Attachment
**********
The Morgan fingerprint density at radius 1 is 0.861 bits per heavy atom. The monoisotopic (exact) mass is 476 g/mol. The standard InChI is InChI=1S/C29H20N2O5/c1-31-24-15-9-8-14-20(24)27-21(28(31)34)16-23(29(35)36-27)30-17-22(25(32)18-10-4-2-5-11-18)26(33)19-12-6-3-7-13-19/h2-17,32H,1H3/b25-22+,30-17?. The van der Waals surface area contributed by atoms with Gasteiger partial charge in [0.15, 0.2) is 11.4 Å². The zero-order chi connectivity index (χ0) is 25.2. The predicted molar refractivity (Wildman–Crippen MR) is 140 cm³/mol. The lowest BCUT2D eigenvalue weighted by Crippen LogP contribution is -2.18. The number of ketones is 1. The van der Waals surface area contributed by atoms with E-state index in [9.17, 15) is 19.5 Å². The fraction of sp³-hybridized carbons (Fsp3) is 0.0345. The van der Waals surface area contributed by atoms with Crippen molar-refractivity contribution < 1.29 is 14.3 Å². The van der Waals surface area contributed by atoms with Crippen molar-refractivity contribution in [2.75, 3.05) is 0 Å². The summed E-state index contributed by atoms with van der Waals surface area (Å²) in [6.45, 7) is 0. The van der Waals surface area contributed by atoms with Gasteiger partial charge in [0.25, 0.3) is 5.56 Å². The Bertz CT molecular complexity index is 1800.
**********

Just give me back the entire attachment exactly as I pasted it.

The Morgan fingerprint density at radius 1 is 0.861 bits per heavy atom. The monoisotopic (exact) mass is 476 g/mol. The standard InChI is InChI=1S/C29H20N2O5/c1-31-24-15-9-8-14-20(24)27-21(28(31)34)16-23(29(35)36-27)30-17-22(25(32)18-10-4-2-5-11-18)26(33)19-12-6-3-7-13-19/h2-17,32H,1H3/b25-22+,30-17?. The van der Waals surface area contributed by atoms with Gasteiger partial charge in [0.15, 0.2) is 11.4 Å². The zero-order chi connectivity index (χ0) is 25.2. The predicted molar refractivity (Wildman–Crippen MR) is 140 cm³/mol. The lowest BCUT2D eigenvalue weighted by Crippen LogP contribution is -2.18. The number of ketones is 1. The van der Waals surface area contributed by atoms with E-state index in [9.17, 15) is 19.5 Å². The fraction of sp³-hybridized carbons (Fsp3) is 0.0345. The van der Waals surface area contributed by atoms with Crippen molar-refractivity contribution < 1.29 is 14.3 Å². The van der Waals surface area contributed by atoms with Crippen molar-refractivity contribution in [2.75, 3.05) is 0 Å². The summed E-state index contributed by atoms with van der Waals surface area (Å²) in [6.45, 7) is 0. The van der Waals surface area contributed by atoms with Gasteiger partial charge in [0.25, 0.3) is 5.56 Å². The Bertz CT molecular complexity index is 1800.